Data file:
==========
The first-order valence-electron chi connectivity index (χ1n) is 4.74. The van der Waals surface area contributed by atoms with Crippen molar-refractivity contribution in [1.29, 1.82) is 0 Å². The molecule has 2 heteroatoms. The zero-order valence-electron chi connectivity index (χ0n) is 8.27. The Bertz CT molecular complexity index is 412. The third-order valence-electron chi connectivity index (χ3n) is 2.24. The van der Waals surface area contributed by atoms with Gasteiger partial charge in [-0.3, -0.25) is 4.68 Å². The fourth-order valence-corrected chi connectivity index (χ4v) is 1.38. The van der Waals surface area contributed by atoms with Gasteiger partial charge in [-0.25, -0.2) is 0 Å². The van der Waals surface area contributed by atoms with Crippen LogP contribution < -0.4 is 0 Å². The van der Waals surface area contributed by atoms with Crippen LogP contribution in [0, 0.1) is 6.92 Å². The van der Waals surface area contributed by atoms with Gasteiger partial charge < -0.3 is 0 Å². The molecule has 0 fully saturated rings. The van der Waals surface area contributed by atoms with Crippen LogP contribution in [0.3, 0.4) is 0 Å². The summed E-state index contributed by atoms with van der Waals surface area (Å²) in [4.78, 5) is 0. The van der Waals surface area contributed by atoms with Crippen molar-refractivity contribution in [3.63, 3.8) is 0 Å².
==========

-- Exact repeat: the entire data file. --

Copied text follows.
The first-order valence-electron chi connectivity index (χ1n) is 4.74. The van der Waals surface area contributed by atoms with Crippen molar-refractivity contribution in [1.29, 1.82) is 0 Å². The molecule has 2 heteroatoms. The zero-order valence-electron chi connectivity index (χ0n) is 8.27. The Bertz CT molecular complexity index is 412. The third-order valence-electron chi connectivity index (χ3n) is 2.24. The van der Waals surface area contributed by atoms with Gasteiger partial charge in [-0.3, -0.25) is 4.68 Å². The fourth-order valence-corrected chi connectivity index (χ4v) is 1.38. The van der Waals surface area contributed by atoms with Gasteiger partial charge in [-0.25, -0.2) is 0 Å². The van der Waals surface area contributed by atoms with Crippen LogP contribution < -0.4 is 0 Å². The van der Waals surface area contributed by atoms with Crippen LogP contribution in [0, 0.1) is 6.92 Å². The van der Waals surface area contributed by atoms with Gasteiger partial charge < -0.3 is 0 Å². The molecule has 0 fully saturated rings. The van der Waals surface area contributed by atoms with Crippen LogP contribution in [0.3, 0.4) is 0 Å². The summed E-state index contributed by atoms with van der Waals surface area (Å²) in [4.78, 5) is 0. The van der Waals surface area contributed by atoms with Crippen molar-refractivity contribution in [3.63, 3.8) is 0 Å².